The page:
All Blacks

Wallabies vs All Blacks first Tri-Nations test review

Wallabies vs All Blacks first Tri-Nations test review

I’ve watched this game twice now, and I’m still having troubles finding the words to describe it, or rather Australia’s role in the match. Because for this Bledisloe, there was only one word: breathtaking.

In some ways it’s difficult to pinpoint any single player, as all the Wallabies had a hand in this win. It’s also hard to pinpoint a part of the game that won this test as Australia fought this battle on so many fronts. But here it goes.

It’s tempting to start with the attacking play (4 tries against the ABs will do that) but instead I want to start with the kicking game we seem to have picked up from no-where. All of a sudden our next great 15, AAC, is dropping bombs 30cm outside the 22 with a line of 10 men in front of him and Berrick Buns lacing daggers behind their backline. Since when did we know how to do that? It absolutely fµcked them, and despite the amount of ball we didn’t have in the first half, this together with my next point had New Zealand as quivering wrecks.

The breakdown. First, what we’ve always done well: George Smith. If you’re new to the blog you won’t realise that contrary to mis-placed public and kiwi opinion, I know for a fact that George Smith is the best 7 that the world has ever seen and he showed it again today. On a good day McCaw can match him on the deck and in defence, but not with ball in hand. Smith killed them today, just at the right times.

But it’s the counter rucking – as if that’s a new idea – which has crept into the Wallaby play as a welcome addition. In short, whenever the Wallabies were in two minds today, they knew they could hoof it down-field with a laser guided bomb and pick up a turnover from there. Nice.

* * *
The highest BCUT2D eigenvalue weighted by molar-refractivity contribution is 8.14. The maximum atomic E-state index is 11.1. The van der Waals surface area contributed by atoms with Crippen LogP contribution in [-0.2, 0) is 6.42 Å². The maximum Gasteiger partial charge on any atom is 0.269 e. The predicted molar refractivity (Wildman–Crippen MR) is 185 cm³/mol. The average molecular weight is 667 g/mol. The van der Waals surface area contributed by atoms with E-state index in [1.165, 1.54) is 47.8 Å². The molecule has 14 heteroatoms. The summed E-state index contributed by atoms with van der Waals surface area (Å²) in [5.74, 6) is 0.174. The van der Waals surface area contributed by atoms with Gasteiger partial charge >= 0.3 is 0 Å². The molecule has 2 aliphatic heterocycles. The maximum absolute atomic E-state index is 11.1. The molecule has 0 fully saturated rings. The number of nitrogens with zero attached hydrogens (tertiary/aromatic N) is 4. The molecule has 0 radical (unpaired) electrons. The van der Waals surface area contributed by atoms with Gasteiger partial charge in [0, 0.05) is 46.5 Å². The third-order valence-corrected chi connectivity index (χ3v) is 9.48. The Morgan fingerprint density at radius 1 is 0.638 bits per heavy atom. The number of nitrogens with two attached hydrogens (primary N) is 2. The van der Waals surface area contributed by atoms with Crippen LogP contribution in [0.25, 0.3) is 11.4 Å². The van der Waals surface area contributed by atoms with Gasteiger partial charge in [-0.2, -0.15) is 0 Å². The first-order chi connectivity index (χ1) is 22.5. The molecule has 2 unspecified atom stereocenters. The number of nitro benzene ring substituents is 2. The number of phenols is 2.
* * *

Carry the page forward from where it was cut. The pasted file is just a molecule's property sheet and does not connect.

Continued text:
And this was with the usual fantastic scrambling D. The thing that amazed me today with the D was the 9-10-12 channel. Nonu didn’t know what do next after finding himself smashed by any one of the Australian halves. It was beautiful to watch, although not unexpected. The only NZ team with more than one game plan now has its coach leading the wallabies.

And I don’t want to forget the piggies. Scrum just about held it own, the line-out dominated as expected, but most importantly the forwards made both the hard tackles and the hard yards.

Utlimately, this is what impressed me the most – the Wallabies ability to change tactics and gear when reuired. The last time I saw that was in a S14 final just a few months ago……

For those of us stuck up on the Mud Isle, we had the treat today of Justin ‘Plank’ Harrison in the studio with Sean ‘Lazy Runner’ Fitzpatrick. This was ace because Harrison has actually played professional rugby this century and even knows the players, unlike Fitzy. Apart from just making so much more sense (and give SF some sh1t like no-one else ever does) The Plank said this (approximately):

The ABs always have the better athletes, but we can always play smarter. And when we do, we win

How right he got it today.

So my problem is – how do I rate the individual performances in a game like this?

All Blacks

Matt started G&GR just before the 2007 Rugby World Cup and has been enslaved ever since. Follow him on twitter: @MattRowley

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